The original website for Roman Provincial Coinage Online was developed in 2005 and launched in 2006 under the direction of Chris Howgego.
At launch RPC Online covered only the Antonine period (AD 138-192). It was based on data originally collected by Volker Heuchert for his doctoral thesis (1993-7) on the coinage of the province of Asia. Empire-wide coverage for this period was made possible by a research project under the then Humanities Research Board of the British Academy (now the Arts and Humanities Research Council) Institutional Fellowships Scheme. This project ran from 1998 to 2005. The Institutional Fellowship was principally held by Volker Heuchert and shared in its final year with Liv Yarrow.
The academic development of the original website was undertaken by Volker Heuchert, Chris Howgego, and Liv Yarrow. It was possible only because of the effective data structure originally developed by Volker Heuchert for an Access database for his doctoral thesis. The technical development of the website was undertaken by the Academic Computing Development Team of the University of Oxford (Paul Groves, Richard Doe and Joseph Talbot).
From the beginning the website included an innovative feedback feature which has allowed users to contribute to the project over the years. We have received and incorporated thousands of comments from curators, dealers and collectors with corrections and new types.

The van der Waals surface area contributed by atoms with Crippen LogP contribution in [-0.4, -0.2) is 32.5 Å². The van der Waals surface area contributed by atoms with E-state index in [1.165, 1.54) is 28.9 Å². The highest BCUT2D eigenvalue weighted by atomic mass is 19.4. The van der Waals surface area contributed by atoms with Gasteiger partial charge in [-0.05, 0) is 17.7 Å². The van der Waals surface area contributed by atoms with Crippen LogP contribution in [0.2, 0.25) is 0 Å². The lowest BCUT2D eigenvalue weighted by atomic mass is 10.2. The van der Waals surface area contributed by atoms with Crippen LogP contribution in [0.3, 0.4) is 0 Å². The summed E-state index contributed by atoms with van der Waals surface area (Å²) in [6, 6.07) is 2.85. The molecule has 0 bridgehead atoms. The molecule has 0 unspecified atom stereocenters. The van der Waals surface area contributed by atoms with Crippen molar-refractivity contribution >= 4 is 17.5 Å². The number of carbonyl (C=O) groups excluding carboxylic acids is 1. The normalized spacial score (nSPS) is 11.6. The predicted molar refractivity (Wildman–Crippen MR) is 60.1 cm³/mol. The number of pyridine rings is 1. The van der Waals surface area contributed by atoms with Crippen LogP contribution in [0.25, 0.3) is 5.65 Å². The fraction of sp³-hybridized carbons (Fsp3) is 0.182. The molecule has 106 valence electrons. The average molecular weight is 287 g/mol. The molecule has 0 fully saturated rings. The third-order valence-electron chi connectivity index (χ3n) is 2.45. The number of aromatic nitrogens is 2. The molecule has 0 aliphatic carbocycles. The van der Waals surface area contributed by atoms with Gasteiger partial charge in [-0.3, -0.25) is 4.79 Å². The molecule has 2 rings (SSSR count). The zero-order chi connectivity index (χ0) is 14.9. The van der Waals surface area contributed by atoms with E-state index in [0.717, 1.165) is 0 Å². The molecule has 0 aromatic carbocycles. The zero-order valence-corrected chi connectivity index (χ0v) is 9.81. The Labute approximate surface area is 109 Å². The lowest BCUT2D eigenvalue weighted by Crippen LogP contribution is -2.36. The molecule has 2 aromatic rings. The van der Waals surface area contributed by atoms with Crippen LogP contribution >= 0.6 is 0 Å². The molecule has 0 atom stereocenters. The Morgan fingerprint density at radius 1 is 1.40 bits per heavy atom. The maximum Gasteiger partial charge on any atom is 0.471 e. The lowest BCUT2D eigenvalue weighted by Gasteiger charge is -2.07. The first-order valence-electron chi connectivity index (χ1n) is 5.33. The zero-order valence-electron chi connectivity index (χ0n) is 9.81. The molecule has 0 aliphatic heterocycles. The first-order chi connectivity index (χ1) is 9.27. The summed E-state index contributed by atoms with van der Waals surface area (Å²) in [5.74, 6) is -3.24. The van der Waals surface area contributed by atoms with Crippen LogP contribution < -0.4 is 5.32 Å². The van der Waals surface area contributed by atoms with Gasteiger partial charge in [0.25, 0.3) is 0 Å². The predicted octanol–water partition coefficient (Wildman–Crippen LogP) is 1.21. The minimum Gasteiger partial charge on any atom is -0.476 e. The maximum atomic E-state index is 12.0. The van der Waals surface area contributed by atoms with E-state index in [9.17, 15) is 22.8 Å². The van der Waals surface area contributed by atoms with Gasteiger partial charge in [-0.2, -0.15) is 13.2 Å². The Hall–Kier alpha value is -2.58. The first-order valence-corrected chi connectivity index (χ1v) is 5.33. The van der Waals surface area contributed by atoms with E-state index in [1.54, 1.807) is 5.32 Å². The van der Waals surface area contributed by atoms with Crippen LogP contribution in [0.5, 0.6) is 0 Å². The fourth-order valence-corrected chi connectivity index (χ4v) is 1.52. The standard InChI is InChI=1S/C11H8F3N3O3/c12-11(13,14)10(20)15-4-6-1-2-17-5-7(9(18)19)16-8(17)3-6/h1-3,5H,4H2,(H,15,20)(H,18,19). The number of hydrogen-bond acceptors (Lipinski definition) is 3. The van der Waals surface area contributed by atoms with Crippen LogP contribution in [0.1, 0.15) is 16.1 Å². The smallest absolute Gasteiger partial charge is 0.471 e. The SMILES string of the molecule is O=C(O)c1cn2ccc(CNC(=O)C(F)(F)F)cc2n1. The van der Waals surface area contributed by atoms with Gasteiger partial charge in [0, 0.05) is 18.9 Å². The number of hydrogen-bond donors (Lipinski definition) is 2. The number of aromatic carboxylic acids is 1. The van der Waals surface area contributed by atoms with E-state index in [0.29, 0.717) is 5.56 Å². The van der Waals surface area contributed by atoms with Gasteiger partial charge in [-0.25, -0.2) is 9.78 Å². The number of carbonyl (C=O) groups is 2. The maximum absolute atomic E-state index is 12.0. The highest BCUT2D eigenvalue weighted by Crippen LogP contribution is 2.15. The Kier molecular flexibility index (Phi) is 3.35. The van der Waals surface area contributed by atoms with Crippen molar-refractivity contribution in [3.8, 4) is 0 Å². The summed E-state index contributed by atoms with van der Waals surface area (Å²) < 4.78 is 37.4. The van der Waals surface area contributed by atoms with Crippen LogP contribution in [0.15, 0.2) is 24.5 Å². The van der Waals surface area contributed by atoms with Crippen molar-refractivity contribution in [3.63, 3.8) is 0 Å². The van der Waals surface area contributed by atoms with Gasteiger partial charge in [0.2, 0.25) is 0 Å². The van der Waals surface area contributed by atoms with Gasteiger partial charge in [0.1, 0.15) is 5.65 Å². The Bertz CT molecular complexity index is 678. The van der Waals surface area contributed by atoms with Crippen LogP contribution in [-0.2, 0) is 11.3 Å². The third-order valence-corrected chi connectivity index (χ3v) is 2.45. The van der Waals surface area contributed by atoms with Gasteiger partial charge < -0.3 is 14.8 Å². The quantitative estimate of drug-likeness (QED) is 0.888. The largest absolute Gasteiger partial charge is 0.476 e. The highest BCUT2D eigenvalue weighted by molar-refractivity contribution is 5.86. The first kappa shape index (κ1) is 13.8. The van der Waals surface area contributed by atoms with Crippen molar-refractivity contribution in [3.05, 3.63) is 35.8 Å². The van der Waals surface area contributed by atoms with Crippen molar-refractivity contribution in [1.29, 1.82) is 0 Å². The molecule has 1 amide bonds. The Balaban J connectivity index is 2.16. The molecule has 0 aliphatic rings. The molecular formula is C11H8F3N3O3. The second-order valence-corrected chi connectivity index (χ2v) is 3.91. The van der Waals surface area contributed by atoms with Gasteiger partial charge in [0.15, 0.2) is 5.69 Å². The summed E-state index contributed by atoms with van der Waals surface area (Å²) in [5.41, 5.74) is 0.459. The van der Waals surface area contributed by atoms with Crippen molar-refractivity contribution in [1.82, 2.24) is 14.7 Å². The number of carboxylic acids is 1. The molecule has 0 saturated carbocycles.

Volker Heuchert, now Assistant Keeper for Greek and Roman Provincial coins in the Heberden Coin Room, became a director of Roman Provincial Coinage Online in 2013.
The editorial board of Roman Provincial Coinage (British Museum Press and the Bibliothèque Nationale de France) became an Advisory Board for Roman Provincial Coinage Online in 2015.
All the more recent major developments, which have transformed the project, have been the work of Jerome Mairat. Following his recruitment to the Heberden Coin Room in 2013, currently as eCurator and Curator for Roman coins, he developed a new underlying database for the project to facilitate collaborative working. He also rewrote the code of the website so that coverage could be extended to all volumes. He became a director of Roman Provincial Coinage Online in 2015.
He subsequently developed the present web application for the project from 2017 onwards. This permits collaborative working online, which is essential for the completion of the project. It can also produce fully typeset versions, including plates and indices, for hard-copy publication.
The present web application replaced the original Roman Provincial Coinage Online website as the public interface in 2019.
Roman Provincial Coinage Online is maintained and developed by the Ashmolean Museum, University of Oxford.
The original website was confined to volume IV. It was the output of a research project funded for seven years from 1998 jointly by the Humanities Research Board, now the Arts & Humanities Research Council (AHRC), and by the University of Oxford. The development of the original website in 2005/6 was undertaken by the University of Oxford’s Academic Computing Development Team from their own resources.
Work on volume VI was partly funded by a grant from the Leverhulme Trust.
The digitization of volumes I and II is currently (2018–2020) the focus of a dedicated project made possible by generous private support. The initial donation came jointly from Clifford Thring and his employers, TBG AG, to mark Clifford’s retirement. This project has also been supported by a generous anonymous donor and by Giovanni Staffieri, Patrick Matthijs, and Eric Ten Brink.